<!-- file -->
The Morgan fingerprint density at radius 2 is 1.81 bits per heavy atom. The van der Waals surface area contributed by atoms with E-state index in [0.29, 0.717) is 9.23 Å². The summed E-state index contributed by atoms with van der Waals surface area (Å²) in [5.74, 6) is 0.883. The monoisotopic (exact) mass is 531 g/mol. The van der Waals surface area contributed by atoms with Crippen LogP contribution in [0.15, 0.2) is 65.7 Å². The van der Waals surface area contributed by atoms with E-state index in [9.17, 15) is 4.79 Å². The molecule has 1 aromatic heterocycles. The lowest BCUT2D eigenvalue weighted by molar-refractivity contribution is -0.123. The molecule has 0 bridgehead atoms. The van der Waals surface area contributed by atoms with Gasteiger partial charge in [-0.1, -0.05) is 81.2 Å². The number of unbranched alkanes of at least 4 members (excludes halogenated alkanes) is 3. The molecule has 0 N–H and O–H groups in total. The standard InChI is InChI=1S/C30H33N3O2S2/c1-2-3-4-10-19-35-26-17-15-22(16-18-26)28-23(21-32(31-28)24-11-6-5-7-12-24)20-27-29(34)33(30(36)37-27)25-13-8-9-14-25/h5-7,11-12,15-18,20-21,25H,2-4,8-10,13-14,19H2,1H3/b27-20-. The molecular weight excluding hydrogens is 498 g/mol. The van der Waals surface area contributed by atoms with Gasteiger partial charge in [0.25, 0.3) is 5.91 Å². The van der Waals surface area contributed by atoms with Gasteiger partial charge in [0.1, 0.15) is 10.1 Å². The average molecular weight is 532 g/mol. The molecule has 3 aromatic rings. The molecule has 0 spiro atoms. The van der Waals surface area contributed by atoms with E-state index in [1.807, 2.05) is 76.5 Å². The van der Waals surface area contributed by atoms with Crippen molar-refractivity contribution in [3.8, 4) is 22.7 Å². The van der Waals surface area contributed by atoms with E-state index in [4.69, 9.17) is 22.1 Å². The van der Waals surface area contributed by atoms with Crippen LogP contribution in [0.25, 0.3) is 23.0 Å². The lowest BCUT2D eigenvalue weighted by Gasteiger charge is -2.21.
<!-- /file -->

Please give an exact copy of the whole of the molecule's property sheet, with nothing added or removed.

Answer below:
The Morgan fingerprint density at radius 2 is 1.81 bits per heavy atom. The van der Waals surface area contributed by atoms with E-state index in [0.29, 0.717) is 9.23 Å². The summed E-state index contributed by atoms with van der Waals surface area (Å²) in [5.74, 6) is 0.883. The monoisotopic (exact) mass is 531 g/mol. The van der Waals surface area contributed by atoms with Crippen LogP contribution in [0.15, 0.2) is 65.7 Å². The van der Waals surface area contributed by atoms with E-state index in [9.17, 15) is 4.79 Å². The molecule has 1 aromatic heterocycles. The lowest BCUT2D eigenvalue weighted by molar-refractivity contribution is -0.123. The molecule has 0 bridgehead atoms. The van der Waals surface area contributed by atoms with Gasteiger partial charge in [-0.1, -0.05) is 81.2 Å². The number of unbranched alkanes of at least 4 members (excludes halogenated alkanes) is 3. The molecule has 0 N–H and O–H groups in total. The standard InChI is InChI=1S/C30H33N3O2S2/c1-2-3-4-10-19-35-26-17-15-22(16-18-26)28-23(21-32(31-28)24-11-6-5-7-12-24)20-27-29(34)33(30(36)37-27)25-13-8-9-14-25/h5-7,11-12,15-18,20-21,25H,2-4,8-10,13-14,19H2,1H3/b27-20-. The molecular weight excluding hydrogens is 498 g/mol. The van der Waals surface area contributed by atoms with Gasteiger partial charge in [0.25, 0.3) is 5.91 Å². The van der Waals surface area contributed by atoms with Gasteiger partial charge in [0.1, 0.15) is 10.1 Å². The average molecular weight is 532 g/mol. The molecule has 3 aromatic rings. The molecule has 0 spiro atoms. The van der Waals surface area contributed by atoms with E-state index in [1.807, 2.05) is 76.5 Å². The van der Waals surface area contributed by atoms with Crippen molar-refractivity contribution in [3.8, 4) is 22.7 Å². The van der Waals surface area contributed by atoms with E-state index in [4.69, 9.17) is 22.1 Å². The van der Waals surface area contributed by atoms with Crippen LogP contribution in [0.25, 0.3) is 23.0 Å². The lowest BCUT2D eigenvalue weighted by Gasteiger charge is -2.21.